Gambling tourism within the United States is nothing new. Of-age citizens have been flocking to Reno, Vegas, Atlantic City and the like since the first hotel casino (El Rancho) was erected on the Las Vegas Strip in 1941.
While the gambling tourism industry has seen stratospheric growth over the last eight decades, a fundamental shift began in 2018 when the U.S. Supreme Court removed the Federal ban on sports betting. In doing so, they allowed each individual state to regulate the activity. Chomping at the bit, Delaware, New Jersey, Mississippi, West Virginia, Pennsylvania, Rhode Island, and New Mexico permitted sports betting within just six months. From there, others followed like dominoes, bringing the current tally to 34 states (as of March 2023). That’s 68 percent who have chosen to roll the dice on generating tax revenue by allowing its residents to wager on everything from the big leagues to eSports. That being said, not all U.S. states are opting in so fast. A number are taking time to formulate a plan to support residents who are at-risk of developing gambling disorder. Others remain steadfast opponents. Experts predict Alabama, Alaska, Hawaii, Idaho, Oklahoma, South Carolina, and Utah to hold the line against legalized sports betting in perpetuity, although doing so may be a moot point. Why? Because residents can travel to a neighboring state to bet on sports.
Below is a look at how efforts to protect Americans from the risk of problem gambling by not allowing in-state sports betting is not enough, and why more support is needed.
Why State Bans on Sports Betting Are Not Enough to Keep At-Risk Problem Gamblers Safe (and what else can be done)
It’s Legal to Bet on Sports in Another State
There’s nothing illegal about betting in a legal state if someone is not from there. A U.S. resident just needs to be within state borders.
With 34 U.S. states having legalized sports betting, the activity is within a short plane, train, or automobile ride away. Some can even bike or walk across state borders to bet on sports. Of all remaining U.S. states that have yet to legalize sports betting (as of March 2023) only Alaska, Hawaii, and South Carolina don’t share a border with one that does. You’d better believe that residents are capitalizing on this fact. Can’t bet on the Super Bowl in South Williamson, Kentucky? No problem, simply make the 10-minute stroll over the Harvey Street bridge to Williamson, West Virginia.
This may help explain what’s been happening in Ohio, which recently lifted their ban on sports betting at the onset of 2023. Ohio has experienced a 227% year-of-year increase in problem gambling helpline calls within just two months of sports betting being operational. That comes as no surprise. What is surprising to many, is that these helpline calls have been increasing for six consecutive years. This timeline coincides with the U.S. Supreme Court decision to deem the sports betting ban to be unconstitutional. We now ask you to consider this – Ohio shares borders with Pennsylvania, West Virginia, Indiana, and Michigan. These four states all legalized sports betting before the Buckeye State. It doesn’t take a geographer nor mathematician to draw a conclusion as to why problem gambling helpline calls have been increasing steadily since 2018.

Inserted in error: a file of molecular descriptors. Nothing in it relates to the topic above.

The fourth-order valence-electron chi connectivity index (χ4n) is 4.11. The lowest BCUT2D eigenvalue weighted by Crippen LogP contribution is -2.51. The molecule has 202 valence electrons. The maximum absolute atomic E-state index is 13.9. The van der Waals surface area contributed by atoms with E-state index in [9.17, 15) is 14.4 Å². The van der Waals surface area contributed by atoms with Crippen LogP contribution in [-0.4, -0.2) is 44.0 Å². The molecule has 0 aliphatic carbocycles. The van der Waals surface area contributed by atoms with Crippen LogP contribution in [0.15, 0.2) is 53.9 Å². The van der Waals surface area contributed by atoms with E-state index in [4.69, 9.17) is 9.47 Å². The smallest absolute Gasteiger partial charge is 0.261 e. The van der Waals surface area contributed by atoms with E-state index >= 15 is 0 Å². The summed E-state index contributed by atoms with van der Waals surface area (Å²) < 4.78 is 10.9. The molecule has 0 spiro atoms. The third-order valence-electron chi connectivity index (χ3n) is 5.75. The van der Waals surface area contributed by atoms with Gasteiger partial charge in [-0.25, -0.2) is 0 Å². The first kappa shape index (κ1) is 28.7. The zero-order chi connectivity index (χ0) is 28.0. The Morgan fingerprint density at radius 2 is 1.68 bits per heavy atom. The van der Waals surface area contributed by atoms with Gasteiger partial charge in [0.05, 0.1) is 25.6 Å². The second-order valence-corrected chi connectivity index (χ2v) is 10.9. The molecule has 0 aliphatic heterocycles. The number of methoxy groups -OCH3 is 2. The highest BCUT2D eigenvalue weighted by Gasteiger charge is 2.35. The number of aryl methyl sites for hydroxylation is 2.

“Can’t bet on the Super Bowl in South Williamson, Kentucky? No problem, simply make the 10-minute stroll over the Harvey Street bridge to Williamson, West Virginia.”
Domestic gambling tourism is becoming big business.
Limited Access to Mental Health Support Services
The ease of geographic access to sports betting for those residing in states that maintain a ban is one thing. But problem gamblers face another threat with respect to geography. Take Texas (where sports betting remains illegal) for example. An at-risk gambler in Houston can take a short drive to Louisiana (legal) as can a Dallas resident to Arkansas (legal). However, 53% of all Texans (15.18 million people) live in a community that does not have adequate access to mental health professionals. Meanwhile Kentucky, which is bordered by seven U.S. states with legal sports betting, has over 3 million residents who don’t have proper access to mental health professionals. Keep in mind that these access limitations are with respect to general mental health services. Imagine how much more limited the access is to therapists with expertise in gambling disorder treatment?
Domestic gambling tourism presents a very real problem for millions of at-risk gamblers in the USA, no matter where they reside. To ensure these residents can get the help they need, states that maintain a ban on sports betting must do their part to invest in in-state problem gambling resources. Moreover, to compensate for limited geographic access, they are called upon to help promote online therapy for gambling disorder.
This is where Kindbridge Behavioral Health Services comes in. We provide specialized gambling disorder therapy in a confidential, welcoming, and safe online environment to all Americans. Whether in Alaska (illegal) or West Virginia (legal) someone struggling with sports betting or casino gaming can get immediate help. Furthermore, we offer virtual gambling counseling for individuals, families, groups, and even athletic organizations.